Hey guys, I'm really new to programming, so please forgive me if my terms aren't accurate, and if this is a silly question. I'm also not sure what information you guys need exactly to answer my question, so I'll try and be specific.

At this point, I feel like I have a handle on the most basic elements of Java (control flow statements, arrays, creating objects exc...) but I think I'm missing fundamentals on how Java is meant to work, and how it's supposed to be organized.

So yesterday I wanted to try and utilize what I've learned so far by creating a very basic turn based, text based, role playing game battle. I quickly realized I don't have much of a handle on when to create a separate class, when to make a separate method, and how to efficiently have those classes communicate.

The way I tried to organize my classes was this: I set up 3 classes. One class for enemies, one class for the player character, and the main class for the battle.

I got stuck really early on. I wanted the program to start with a message saying "You have engaged insert enemy name in battle."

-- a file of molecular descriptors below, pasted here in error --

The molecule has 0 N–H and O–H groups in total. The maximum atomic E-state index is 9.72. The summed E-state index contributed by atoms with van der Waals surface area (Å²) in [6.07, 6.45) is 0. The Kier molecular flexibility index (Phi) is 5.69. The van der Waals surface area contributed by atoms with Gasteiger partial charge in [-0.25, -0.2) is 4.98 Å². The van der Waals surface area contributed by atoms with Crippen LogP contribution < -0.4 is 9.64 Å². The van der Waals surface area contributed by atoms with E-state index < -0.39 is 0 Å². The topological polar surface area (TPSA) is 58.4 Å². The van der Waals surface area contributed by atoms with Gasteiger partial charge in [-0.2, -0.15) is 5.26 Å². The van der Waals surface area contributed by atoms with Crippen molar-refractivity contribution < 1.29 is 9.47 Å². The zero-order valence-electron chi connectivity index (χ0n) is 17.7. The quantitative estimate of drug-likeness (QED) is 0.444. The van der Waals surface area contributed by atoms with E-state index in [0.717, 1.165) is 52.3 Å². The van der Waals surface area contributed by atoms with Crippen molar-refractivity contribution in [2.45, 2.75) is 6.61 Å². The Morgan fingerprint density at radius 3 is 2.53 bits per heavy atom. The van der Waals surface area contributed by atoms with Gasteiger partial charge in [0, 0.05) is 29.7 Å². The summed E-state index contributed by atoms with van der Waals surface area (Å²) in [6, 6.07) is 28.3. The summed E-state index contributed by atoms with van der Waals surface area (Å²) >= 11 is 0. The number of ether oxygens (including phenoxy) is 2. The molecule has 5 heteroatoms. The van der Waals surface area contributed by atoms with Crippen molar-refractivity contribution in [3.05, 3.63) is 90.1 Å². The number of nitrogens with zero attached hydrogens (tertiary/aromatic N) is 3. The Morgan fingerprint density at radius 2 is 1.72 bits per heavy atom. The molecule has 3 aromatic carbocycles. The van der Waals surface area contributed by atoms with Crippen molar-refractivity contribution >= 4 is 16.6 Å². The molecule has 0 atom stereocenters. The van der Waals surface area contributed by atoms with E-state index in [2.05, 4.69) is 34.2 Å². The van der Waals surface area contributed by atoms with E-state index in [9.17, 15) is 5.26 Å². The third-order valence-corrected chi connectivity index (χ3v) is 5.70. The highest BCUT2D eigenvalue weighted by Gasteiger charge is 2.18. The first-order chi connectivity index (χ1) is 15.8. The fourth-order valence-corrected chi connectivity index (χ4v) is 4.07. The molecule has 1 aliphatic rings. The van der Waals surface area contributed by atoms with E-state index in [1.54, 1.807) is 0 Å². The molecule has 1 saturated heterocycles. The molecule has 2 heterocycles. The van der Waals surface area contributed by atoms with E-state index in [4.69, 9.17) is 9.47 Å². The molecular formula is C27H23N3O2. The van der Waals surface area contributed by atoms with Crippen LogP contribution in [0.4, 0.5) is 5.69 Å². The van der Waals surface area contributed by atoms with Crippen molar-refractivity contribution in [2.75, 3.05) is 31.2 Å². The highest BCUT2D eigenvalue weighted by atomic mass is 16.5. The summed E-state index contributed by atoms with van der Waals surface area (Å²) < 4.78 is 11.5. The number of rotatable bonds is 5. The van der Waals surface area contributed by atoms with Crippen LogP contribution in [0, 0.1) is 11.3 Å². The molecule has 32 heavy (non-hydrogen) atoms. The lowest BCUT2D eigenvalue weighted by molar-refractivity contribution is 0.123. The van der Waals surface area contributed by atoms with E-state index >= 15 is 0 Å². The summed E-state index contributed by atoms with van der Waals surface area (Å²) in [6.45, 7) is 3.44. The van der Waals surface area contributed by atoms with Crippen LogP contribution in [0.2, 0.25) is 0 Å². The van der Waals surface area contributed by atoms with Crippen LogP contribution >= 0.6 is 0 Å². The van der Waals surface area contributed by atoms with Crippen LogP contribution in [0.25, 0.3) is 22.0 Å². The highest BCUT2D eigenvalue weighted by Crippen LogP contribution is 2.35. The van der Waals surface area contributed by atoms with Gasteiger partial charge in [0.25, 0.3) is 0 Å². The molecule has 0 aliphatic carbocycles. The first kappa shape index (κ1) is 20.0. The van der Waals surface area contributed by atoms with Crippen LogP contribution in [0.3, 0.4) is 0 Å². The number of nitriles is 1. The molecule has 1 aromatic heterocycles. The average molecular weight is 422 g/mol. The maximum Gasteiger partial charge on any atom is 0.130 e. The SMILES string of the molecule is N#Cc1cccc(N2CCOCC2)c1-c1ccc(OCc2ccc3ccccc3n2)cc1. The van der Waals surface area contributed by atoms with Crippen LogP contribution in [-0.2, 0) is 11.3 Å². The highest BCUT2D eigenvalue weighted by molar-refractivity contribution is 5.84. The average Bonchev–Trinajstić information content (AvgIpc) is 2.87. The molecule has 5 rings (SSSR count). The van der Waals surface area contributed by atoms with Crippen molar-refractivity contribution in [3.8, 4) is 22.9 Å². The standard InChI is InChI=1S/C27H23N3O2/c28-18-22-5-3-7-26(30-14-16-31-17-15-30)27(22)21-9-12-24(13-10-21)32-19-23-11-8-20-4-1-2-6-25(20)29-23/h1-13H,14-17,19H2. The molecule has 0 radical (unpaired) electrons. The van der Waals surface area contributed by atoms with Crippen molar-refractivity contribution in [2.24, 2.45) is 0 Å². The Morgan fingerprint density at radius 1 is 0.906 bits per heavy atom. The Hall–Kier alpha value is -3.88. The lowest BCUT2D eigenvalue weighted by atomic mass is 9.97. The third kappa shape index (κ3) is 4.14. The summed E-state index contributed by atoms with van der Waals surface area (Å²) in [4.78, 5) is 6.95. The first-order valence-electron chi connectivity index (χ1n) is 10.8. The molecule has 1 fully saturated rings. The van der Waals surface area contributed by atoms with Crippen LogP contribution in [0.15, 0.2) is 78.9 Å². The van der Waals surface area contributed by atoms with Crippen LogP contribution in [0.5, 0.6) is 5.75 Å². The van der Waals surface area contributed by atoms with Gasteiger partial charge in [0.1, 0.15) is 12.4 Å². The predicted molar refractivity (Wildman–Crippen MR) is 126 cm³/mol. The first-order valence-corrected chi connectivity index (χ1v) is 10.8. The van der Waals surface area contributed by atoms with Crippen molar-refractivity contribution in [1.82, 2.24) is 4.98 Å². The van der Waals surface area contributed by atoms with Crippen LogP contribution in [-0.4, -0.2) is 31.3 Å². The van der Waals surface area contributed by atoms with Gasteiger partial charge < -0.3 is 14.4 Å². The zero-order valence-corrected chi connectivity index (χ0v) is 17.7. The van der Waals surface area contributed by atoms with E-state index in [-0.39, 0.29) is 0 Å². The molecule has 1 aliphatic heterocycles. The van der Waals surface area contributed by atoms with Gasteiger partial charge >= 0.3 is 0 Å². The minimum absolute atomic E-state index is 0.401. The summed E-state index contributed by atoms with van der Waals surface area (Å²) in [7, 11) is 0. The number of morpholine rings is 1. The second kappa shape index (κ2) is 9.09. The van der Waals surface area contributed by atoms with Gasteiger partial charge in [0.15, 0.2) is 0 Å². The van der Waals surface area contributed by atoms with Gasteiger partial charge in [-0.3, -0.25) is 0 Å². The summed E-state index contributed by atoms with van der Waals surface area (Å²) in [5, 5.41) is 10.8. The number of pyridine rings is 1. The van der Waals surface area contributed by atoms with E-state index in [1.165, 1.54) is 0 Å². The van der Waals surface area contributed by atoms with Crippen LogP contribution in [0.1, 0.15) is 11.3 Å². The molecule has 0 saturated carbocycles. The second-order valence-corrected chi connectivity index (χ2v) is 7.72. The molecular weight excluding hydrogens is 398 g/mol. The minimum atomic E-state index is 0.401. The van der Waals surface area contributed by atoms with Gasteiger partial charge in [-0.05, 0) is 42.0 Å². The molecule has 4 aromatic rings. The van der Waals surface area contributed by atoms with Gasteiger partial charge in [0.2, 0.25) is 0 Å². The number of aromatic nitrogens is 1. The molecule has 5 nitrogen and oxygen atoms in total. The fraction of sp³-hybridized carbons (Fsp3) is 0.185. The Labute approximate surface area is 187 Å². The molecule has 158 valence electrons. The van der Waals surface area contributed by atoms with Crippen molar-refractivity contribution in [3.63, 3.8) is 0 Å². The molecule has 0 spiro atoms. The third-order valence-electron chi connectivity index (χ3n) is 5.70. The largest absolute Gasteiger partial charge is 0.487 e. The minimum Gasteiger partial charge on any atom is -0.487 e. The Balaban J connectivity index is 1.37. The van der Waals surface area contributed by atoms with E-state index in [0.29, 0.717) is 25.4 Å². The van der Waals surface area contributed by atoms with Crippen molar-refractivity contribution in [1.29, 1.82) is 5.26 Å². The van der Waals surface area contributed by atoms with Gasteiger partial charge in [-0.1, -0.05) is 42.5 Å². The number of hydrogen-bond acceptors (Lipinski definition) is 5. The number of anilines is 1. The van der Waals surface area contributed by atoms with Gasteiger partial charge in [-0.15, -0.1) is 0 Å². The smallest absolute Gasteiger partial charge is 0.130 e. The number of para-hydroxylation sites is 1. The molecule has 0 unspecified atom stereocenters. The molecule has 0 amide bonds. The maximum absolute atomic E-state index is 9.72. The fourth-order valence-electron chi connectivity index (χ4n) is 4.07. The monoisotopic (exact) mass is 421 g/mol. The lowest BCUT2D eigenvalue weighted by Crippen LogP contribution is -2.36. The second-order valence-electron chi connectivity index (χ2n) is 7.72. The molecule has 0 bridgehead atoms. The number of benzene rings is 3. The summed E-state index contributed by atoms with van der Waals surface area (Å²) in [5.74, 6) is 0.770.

So in my enemies class, I had a method set up for the enemy, with a string that contained it's name (which is "slime").

So in my battle message, I tried to get it to show that string, "You have engaged slime in battle."

I could only get the string to display, if I had the string outside of the method, and directly within the scope of the enemies class. I tried everything I could think of, and did some research (without knowing exactly what I was trying to look up), to get the battle class to show the slime string from within the method.

Now I'm wondering if I'm misunderstanding the point of a method. Would the method itself need to execute code to display the string? In which case, are methods not intended to be data only?

If that's the case, how would I need to organize classes for a larger role playing game, with many enemies? Would each enemy then have to be it's own class? Essentially, prior to now, I've been thinking of methods as sub-classes.

Ugh, sorry for the lengthy post. Maybe a better question is - where should a newbie go to learn Java from the ground up? I've been using youtube tutorials, and just got "thinking in Java" by Bruce Eckel (which as it turns out, is slightly over my head in places).

Thanks for any help you can give me .